While we love classical music, we support music appreciation in all its forms. Sometimes, you need to interrupt the Beethoven for some Beck. To highlight the wide range of experiences music has to offer, we interviewed Steve Slavin, local realtor for Coldwell Banker The Real Estate Group and Muncie Symphony board member with a pop rock past.

Steve’s love for music began when he was about 4 years old, listening to Dave Brubeck waft up the stairs as his parents played it on the Hi-Fi. His mother enrolled him in piano lessons as a kid, and after learning to read music, he played the trumpet and sang in various choirs throughout his school years. In high school, he started playing in bands—a decision that followed him through college and beyond.

Although Steve isn’t currently in a band, he explained his experience with his last band, Clifton Wells. He played lead guitar, lead vocals, and wrote over 90 songs for 2 CDs. After they released a CD, they toured college towns in Indiana, where driving 2 hours to make $100 was thrilling—even if it did make for many late nights. The 3-piece power trio diverged from the pop punk scene to play in coffee shops and small venues as well.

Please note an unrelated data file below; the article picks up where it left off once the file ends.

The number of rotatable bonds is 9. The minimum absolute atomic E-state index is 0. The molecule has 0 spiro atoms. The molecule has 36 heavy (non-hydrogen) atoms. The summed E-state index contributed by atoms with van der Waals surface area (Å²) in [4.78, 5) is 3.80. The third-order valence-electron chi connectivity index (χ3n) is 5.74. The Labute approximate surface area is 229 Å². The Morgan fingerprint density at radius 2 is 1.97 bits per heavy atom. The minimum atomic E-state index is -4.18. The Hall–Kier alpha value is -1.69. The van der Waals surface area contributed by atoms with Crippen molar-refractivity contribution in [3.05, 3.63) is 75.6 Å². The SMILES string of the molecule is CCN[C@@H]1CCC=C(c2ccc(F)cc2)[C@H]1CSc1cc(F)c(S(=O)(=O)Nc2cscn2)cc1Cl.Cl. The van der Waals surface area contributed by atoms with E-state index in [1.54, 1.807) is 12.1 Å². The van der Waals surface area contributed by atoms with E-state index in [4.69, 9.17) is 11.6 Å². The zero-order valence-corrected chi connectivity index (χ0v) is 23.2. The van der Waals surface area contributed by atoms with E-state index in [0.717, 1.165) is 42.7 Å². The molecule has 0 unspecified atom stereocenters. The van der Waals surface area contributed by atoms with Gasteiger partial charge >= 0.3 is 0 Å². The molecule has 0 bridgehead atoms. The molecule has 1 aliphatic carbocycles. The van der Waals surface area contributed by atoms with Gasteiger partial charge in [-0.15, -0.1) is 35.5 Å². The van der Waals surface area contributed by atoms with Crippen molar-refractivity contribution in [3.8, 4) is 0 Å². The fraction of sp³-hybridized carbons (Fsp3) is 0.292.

Today, Steve still enjoys song writing in his home studio, where the learning curve is worth the fun that comes from recording music. His taste in music doesn’t stick to one genre, but jumps from classical to jazz, REM, and folk guitar. As a board member, he looks forward to encouraging others to explore music through the MSO, and is thankful for his parents’ love of music and his family’s connection to Ball State that always brought him to Muncie Symphony performances in the past.

Finally, we asked Steve what advice he might have for people wanting to be more involved with music, or who might want to start a band. Here are some wise words to live by:

“No matter how bad it may start out to sound, start a band.  Learn your craft.  Embrace the suck.  Learn the sounds and your limits.  Figure out your gifts through trial and error, and work on it daily.  Don’t get too freaked out over criticism.  Find your own voice.  Eventually, you’ll see the progress, and with a lot of luck you might even become a rock star.  But more importantly, you’ll grow as a person through the music regardless of age.”

A huge thank you to Steve Slavin for talking with us about his journey with music thus far. To all those kids wanting to be rock stars, to the adults who belt out their favorite tune in the car, and to those already pursuing their passion for music—take a moment to appreciate the diverse role music plays in your life. We look forward to hearing your stories in the future.

Written by Gwyn Harris